Archive for ‘blindness’

2013/10/30

Recovery in Question

Recovery in question...

Recovery in question…

Emma turns 14 this weekend. I can’t really believe that 14 years have passed. I can’t believe that in 4 or 5 years my nest might be empty. To celebrate this momentous birthday, an age marking awkwardness but also independence, we are having a party. Not just a party, but a Masquerade Ball.

It is sooooo Emma. There’s a dress code for boys and girls. There’s a fabulous menu, beautiful masks, a long song list for DJ Doug. And I’m hoping the songs I don’t know won’t embarrass me or the other adult guests coming or that my dance moves don’t embarrass my daughter. Who am I kidding?

In the vein of throwing a classy party, I mean Ball, we are trying to stay away from the usual party fare of chex mix and BBQ wienies. But since our budget won’t allow for a caterer, I’m the chef at hand. That sounded like a great plan when we were leisurely driving over fall break, planning the menu and decor.

Now in a week that has turned stupid by all of the things that have hard and fast deadlines, including the Ball, I’m feeling quite overwhelmed. I’ve had delicious moments of energy and productivity, but the pile is so very large and daunting on both professional and home fronts. So the other side is me barking and grumbling and nagging for someone in the universe to please help! Like someone who is 13.95 years old who I live with…“Hey you there, offspring, help me!”

The result is sorry-filled teenager staring blankly. “What can I do?” her eyes and voice say.

Indeed, what can she do for this always-setting-the-bar-too-high mess of me? I like to think I am a recovering perfectionist, but am I really recovering? Am I putting all of this pressure on myself? Have the “shoulds” taken over?

I think my perfectionism was dampened in Emma’s younger years due to the perfect storm of going through the trauma of divorce, transitioning to single parenthood, and scrambling for income at every turn. It was a period in my life that basically showed me that failure is a launching point. It was the first time I really started seeing and understanding grace at work so that I could accept it and begin to extend it to others.

But I tell you, there are times now since Emma has entered into this age of pushing back and stretching her wings, that I feel like that old person again. It’s like I’m grasping for more control by boxing her in with too high standards and my way of doing things. How can she learn to be her own person, to be her own capable adult, with this kind of perfectionist bullying?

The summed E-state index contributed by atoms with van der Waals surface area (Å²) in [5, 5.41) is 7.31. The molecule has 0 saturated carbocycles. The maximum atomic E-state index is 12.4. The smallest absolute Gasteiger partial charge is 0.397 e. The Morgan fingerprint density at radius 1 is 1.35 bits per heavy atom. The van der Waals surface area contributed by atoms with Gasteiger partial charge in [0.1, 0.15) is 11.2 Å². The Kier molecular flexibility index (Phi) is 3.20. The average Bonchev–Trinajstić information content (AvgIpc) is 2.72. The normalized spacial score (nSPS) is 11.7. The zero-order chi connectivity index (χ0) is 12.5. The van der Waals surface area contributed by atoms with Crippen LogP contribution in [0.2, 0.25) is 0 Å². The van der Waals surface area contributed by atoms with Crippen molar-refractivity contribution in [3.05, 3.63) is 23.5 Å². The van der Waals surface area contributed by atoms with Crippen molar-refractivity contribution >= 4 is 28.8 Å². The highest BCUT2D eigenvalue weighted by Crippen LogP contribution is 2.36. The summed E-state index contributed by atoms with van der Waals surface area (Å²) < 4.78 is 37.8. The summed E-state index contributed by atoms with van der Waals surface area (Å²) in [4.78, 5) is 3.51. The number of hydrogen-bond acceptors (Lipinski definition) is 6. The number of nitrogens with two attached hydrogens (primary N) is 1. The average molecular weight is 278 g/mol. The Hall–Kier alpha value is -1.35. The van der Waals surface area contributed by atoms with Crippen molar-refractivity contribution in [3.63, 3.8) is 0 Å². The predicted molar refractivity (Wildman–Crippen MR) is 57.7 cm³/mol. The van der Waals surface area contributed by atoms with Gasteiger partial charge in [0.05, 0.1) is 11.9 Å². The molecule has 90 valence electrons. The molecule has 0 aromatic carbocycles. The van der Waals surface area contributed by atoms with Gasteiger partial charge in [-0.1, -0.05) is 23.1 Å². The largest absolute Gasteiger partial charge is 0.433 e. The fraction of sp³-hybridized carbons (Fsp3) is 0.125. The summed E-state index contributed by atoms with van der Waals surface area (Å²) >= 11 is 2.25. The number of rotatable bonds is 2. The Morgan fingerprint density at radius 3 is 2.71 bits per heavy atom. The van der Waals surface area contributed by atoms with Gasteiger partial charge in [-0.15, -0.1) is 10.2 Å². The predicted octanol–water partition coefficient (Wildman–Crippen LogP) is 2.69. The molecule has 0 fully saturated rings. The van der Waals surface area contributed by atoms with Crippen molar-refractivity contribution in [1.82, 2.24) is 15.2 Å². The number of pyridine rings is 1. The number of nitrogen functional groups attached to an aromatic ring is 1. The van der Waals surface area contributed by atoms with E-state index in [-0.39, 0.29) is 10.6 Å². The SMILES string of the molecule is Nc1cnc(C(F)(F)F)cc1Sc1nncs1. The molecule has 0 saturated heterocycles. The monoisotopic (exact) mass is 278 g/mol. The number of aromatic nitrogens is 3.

She can’t.

On our chalkboard where we write the dinner possibilities for the week, where there is now a pumpkin face, I sometimes write, “Harp less, encourage more.”

This statement is totally 100% for me and no one else in the house. Not for Emma, not for our cat Mo, not for anyone else who comes to visit. It’s just for me. It’s where I want to live but sometimes find it so hard to live out.

In my mind the week where this important milestone of 14 happened for the one and only time in Emma’s life, looked so different. I was going to be a little more Martha Stewart + Jesus, calm, organized, brilliantly creative and loving. I feel more like Jeff Lewis from Flipping Out, obsessive, frantic, and demanding (minus the psychics and “scream therapy,” though maybe that would help at this point).

And I’m realizing that I need that statement from our chalkboard now more than ever. But this time I need to say it to myself.

“Harp less, encourage more.”

Stop trying to do too much. Stop worrying so much. Stop striving so much. Stop beating yourself up. Hug more. Pause more. Love more. Celebrate.

And maybe, just maybe if I can resolve to put less pressure on myself to be more than I really can be anyway, I can let go and enjoy the process and the time with Emma between here and this celebration and even, God willing, beyond.

Lord, thank you for loving recovering perfectionists like me. Help me, in the moments where I stop to listen to you, and feel your love, to then live out of that reservoir and not return to my silly way of striving and pushing. Amen.

2013/07/09

Grace

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The favored coconut cake